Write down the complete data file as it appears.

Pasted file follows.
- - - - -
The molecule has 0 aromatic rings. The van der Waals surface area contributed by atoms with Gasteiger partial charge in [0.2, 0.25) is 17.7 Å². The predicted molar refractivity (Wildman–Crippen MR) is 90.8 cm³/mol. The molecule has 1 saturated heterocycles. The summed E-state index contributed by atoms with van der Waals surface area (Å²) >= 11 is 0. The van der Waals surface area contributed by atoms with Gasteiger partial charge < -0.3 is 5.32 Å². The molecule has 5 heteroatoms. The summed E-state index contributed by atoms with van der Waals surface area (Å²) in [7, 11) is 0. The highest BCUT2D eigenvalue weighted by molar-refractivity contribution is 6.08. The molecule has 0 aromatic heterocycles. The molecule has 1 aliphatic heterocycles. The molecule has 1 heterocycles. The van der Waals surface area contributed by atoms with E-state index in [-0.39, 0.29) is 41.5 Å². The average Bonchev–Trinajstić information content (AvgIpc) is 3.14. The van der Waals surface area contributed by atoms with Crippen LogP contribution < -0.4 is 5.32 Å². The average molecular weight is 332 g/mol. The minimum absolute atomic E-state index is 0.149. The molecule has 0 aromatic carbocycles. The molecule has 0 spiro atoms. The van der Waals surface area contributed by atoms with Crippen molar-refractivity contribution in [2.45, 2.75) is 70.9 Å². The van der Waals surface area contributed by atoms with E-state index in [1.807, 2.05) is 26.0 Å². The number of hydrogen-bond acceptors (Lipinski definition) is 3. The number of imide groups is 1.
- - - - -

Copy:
The molecule has 0 aromatic rings. The van der Waals surface area contributed by atoms with Gasteiger partial charge in [0.2, 0.25) is 17.7 Å². The predicted molar refractivity (Wildman–Crippen MR) is 90.8 cm³/mol. The molecule has 1 saturated heterocycles. The summed E-state index contributed by atoms with van der Waals surface area (Å²) >= 11 is 0. The van der Waals surface area contributed by atoms with Gasteiger partial charge < -0.3 is 5.32 Å². The molecule has 5 heteroatoms. The summed E-state index contributed by atoms with van der Waals surface area (Å²) in [7, 11) is 0. The highest BCUT2D eigenvalue weighted by molar-refractivity contribution is 6.08. The molecule has 0 aromatic heterocycles. The molecule has 1 aliphatic heterocycles. The molecule has 1 heterocycles. The van der Waals surface area contributed by atoms with E-state index in [-0.39, 0.29) is 41.5 Å². The average Bonchev–Trinajstić information content (AvgIpc) is 3.14. The van der Waals surface area contributed by atoms with Crippen LogP contribution < -0.4 is 5.32 Å². The average molecular weight is 332 g/mol. The minimum absolute atomic E-state index is 0.149. The molecule has 0 aromatic carbocycles. The molecule has 0 spiro atoms. The van der Waals surface area contributed by atoms with Crippen molar-refractivity contribution in [2.45, 2.75) is 70.9 Å². The van der Waals surface area contributed by atoms with E-state index in [1.807, 2.05) is 26.0 Å². The number of hydrogen-bond acceptors (Lipinski definition) is 3. The number of imide groups is 1.